Cover Image: Swimming in a Sea of Stars

Swimming in a Sea of Stars

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Member Reviews

I really like how Julie Wright tackles the topic of suicide/attempted suicide. The book is formatted as a journal, but also shares perspectives from those that know, or come to know, Addison. Suicide affects so many more than we can comprehend, and I think Julie Wright has created something that will inspire others to want to live and make a difference.

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Thank you to Netgalley and the publisher for granting me free access to the advanced digital copy of this book.

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This is such a powerful story of how we cannot truly know what others are going through. Addison is returning to school after a suicide attempt. No one knows the reason behind it, and many of her acquaintances and friends have created a narrative about her. Returning is hard on her and those around her. What we get to watch unfold is telling- what you see is not what is truly happening. I loved watching all the characters learn and grow together. There were stumbles and falls, but ultimately they helped each other and all came out better people because of it. And important understanding that would be helpful for not just high schoolers, but adults too.

Thanks to NetGalley for an ARC in exchange for my honest review.

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Very interesting read! The book pulled me in from the start and I wanted to see how it ended. Try it and see if this book is for you!

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This book was emotionally gripping. Each of the kids have some mighty struggles to overcome. The main focus is Addison, or the girl who tried to kill herself. Each of the other characters are touched by her in some way, tying them all together.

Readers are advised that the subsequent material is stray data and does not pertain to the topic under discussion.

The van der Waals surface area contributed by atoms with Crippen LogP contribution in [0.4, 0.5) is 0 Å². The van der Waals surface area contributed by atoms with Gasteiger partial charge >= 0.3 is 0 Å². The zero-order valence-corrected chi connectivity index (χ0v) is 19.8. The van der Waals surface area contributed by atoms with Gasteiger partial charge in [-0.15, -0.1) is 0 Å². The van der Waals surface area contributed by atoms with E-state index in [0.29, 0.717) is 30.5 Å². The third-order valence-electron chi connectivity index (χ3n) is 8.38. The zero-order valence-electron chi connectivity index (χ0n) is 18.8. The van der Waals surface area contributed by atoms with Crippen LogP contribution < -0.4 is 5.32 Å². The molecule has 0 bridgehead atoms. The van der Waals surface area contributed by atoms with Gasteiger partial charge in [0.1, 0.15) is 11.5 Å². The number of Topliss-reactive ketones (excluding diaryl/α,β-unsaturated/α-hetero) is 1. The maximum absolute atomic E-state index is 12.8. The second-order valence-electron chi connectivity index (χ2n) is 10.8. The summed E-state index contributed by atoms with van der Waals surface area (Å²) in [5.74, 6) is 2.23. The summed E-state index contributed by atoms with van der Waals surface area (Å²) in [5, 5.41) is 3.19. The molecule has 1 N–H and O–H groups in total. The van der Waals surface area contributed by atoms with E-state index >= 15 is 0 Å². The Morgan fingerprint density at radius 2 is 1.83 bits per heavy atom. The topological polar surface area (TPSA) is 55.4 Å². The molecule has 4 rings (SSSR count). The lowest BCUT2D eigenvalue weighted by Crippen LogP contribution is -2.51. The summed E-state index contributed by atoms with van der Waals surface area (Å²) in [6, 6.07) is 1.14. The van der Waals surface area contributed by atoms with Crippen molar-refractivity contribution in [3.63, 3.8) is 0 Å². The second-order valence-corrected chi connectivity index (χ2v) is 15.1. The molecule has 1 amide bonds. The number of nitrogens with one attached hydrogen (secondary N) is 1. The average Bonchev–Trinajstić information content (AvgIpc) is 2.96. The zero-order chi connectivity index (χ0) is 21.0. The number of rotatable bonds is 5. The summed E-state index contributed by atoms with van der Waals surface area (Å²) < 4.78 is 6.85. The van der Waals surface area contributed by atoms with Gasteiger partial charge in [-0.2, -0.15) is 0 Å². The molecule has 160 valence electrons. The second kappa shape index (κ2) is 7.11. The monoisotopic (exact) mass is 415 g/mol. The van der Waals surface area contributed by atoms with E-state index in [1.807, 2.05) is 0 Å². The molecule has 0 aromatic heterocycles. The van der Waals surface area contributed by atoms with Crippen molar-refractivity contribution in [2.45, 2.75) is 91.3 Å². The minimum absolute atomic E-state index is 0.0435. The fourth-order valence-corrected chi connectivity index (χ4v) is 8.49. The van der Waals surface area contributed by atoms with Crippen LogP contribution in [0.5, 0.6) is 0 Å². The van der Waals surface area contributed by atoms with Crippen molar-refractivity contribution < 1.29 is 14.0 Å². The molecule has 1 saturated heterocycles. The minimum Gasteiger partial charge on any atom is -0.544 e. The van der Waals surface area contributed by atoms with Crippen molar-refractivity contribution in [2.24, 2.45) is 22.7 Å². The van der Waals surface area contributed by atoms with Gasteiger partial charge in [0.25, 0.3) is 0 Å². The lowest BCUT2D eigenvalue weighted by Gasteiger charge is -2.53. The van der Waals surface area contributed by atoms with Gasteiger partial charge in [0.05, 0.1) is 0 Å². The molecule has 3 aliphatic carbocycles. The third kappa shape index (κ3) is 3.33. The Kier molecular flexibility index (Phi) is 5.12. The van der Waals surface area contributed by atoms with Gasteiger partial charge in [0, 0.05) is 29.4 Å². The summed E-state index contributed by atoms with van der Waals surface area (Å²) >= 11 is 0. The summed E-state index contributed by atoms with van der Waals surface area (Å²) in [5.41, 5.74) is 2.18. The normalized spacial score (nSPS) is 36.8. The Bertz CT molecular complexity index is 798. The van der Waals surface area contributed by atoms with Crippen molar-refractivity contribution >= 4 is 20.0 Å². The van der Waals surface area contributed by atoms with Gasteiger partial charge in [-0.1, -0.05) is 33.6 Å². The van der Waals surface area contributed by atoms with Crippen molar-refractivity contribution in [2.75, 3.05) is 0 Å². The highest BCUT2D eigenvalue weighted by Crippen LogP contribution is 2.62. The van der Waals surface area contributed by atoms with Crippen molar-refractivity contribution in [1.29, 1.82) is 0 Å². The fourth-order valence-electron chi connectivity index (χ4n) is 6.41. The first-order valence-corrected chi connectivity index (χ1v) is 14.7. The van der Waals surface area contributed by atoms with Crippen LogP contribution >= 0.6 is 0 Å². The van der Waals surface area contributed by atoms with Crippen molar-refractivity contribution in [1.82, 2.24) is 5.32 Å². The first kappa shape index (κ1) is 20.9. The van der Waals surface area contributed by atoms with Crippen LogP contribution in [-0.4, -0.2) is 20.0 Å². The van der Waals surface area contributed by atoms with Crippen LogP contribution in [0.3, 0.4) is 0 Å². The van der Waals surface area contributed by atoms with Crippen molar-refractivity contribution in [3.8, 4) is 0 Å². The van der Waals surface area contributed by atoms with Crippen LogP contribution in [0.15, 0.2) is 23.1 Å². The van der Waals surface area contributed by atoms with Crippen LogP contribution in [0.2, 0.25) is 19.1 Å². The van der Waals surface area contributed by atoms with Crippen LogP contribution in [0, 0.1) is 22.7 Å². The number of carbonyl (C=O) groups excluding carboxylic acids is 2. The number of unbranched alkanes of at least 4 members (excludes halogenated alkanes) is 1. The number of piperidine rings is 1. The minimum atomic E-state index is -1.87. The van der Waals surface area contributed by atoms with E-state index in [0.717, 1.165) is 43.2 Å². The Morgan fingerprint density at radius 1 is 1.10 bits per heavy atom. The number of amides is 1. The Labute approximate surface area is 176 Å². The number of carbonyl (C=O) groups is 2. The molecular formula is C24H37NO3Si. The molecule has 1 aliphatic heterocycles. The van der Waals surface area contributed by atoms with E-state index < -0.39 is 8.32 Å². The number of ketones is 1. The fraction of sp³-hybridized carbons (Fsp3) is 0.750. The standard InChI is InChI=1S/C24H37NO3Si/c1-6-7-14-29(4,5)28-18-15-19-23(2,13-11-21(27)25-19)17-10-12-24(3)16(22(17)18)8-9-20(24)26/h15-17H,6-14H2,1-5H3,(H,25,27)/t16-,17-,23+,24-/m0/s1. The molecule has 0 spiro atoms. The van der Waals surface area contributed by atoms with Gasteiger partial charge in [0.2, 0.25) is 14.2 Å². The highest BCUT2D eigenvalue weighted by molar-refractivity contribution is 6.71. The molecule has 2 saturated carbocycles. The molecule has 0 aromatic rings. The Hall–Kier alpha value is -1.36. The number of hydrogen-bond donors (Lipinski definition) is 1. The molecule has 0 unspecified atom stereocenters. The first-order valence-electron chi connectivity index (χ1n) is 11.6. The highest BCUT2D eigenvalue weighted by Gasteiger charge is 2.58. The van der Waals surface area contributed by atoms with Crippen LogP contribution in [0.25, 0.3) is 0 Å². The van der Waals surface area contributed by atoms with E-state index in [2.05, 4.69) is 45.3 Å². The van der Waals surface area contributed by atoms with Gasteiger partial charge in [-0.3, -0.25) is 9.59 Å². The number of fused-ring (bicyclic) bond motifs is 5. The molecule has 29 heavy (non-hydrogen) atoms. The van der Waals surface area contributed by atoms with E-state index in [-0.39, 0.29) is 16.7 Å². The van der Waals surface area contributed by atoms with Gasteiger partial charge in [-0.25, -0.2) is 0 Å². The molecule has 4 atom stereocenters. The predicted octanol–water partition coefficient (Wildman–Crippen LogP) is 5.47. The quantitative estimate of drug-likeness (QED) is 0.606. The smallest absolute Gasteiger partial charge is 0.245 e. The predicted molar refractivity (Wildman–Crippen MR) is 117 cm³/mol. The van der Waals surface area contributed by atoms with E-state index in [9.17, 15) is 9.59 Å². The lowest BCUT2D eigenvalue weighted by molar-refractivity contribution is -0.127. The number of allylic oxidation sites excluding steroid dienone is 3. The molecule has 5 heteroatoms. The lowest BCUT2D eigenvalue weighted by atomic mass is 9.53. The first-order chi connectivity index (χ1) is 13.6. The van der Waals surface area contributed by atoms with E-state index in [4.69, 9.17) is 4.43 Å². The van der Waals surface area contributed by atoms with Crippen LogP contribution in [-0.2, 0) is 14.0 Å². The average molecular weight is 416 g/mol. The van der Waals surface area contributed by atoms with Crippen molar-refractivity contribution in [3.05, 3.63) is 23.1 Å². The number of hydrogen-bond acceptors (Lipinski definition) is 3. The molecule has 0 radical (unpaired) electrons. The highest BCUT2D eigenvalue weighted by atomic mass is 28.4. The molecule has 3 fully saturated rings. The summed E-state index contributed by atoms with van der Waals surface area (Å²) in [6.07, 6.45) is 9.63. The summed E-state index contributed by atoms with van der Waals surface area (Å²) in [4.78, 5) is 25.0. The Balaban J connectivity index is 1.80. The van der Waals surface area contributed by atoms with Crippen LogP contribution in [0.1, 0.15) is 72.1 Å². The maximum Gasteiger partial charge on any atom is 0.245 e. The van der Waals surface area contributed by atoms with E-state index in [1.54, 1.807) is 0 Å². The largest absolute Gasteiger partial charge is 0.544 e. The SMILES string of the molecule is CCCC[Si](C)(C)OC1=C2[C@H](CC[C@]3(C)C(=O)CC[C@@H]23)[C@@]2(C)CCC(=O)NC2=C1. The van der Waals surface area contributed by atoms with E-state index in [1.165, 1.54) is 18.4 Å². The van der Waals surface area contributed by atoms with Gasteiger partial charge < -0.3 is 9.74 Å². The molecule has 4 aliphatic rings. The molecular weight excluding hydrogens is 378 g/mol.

This book deals with some hard subjects. Abuse, suicide, cancer, Alzheimers, and bullying.

Thank you to Shadow Mountain for the ARC.

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I think this story has a lot of situations that are very prevalent to things that teenagers deal with these days. Very well done.

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Realistic YA fiction at its best!
Addison tried to end her life and now she’s heading back to high school. This is giving her anxiety about how she’ll be received at school and how she’s going to make it through the day. When she arrives at school, she sees another student dealing with family problems. This helps Addison see outside herself and realizes she is in a position to help someone else. Hopefully the rest of her day will help Addison heal and regain hope.

Likes/dislikes: I enjoyed the writing because of the emotional intelligence, wisdom and humor. The author connected the characters’ lives smoothly. The story and characters are inspiring.
Mature content: PG for mention of suicide.
Language: G for 0 swears and 0 f-words.
Violence: PG for mention of abuse.
Ethnicity: mixed.

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Thank you to NetGalley, Shadow Mountain Publishing, Shadow Mountain, and Julie Wright for the opportunity to read Swimming in a Sea of Stars in exchange for an honest review.

This novel is heavy in the topics of suicide and self-harm and readers with depression or a history of depression or self-harm should read with caution. While this novel explores a lot of emotions, it has it joy and kindness within as well, the things that pull people through the hard times. 

Swimming in a Sea of Stars follows Addison's perspective through her journal entries after she survives her suicide attempt. Going to school is hard, because now she is known as the "girl who tried to kill herself." Her journal is where she expresses her feelings as an outlet. Upon her return to school, she learns that she certainly isn't the only troubled teen at school.

Booker, Addison's friend...or kind of boyfriend?...wanted to kiss her, but it was after that when she tried to kill herself. Booker beats himself up over the event, thinking the two are related, not knowing if they are. And can they still be friends?

Celia, another girl at school, feels like she understands Addison. Sometimes ones home life, especially when domestic abuse is involved, is enough to push anyone over the edge.

Damion helps take care of his mom. On good days, she might remember who he is. With little help from his brother, the responsibility is high. He thinks befriending Addison might boost his TikTok following. He wants the fame and adoration, for someone to know who he is, that he exists, when there are days his mom doesn't.

Avery doesn't know Addison, but of course she heard about what happened. With her own brother in jail and the secret girl and child he left behind, Avery finds herself lonely and stuck in her own downward thoughts. Maybe making friends with Addison would benefit them both?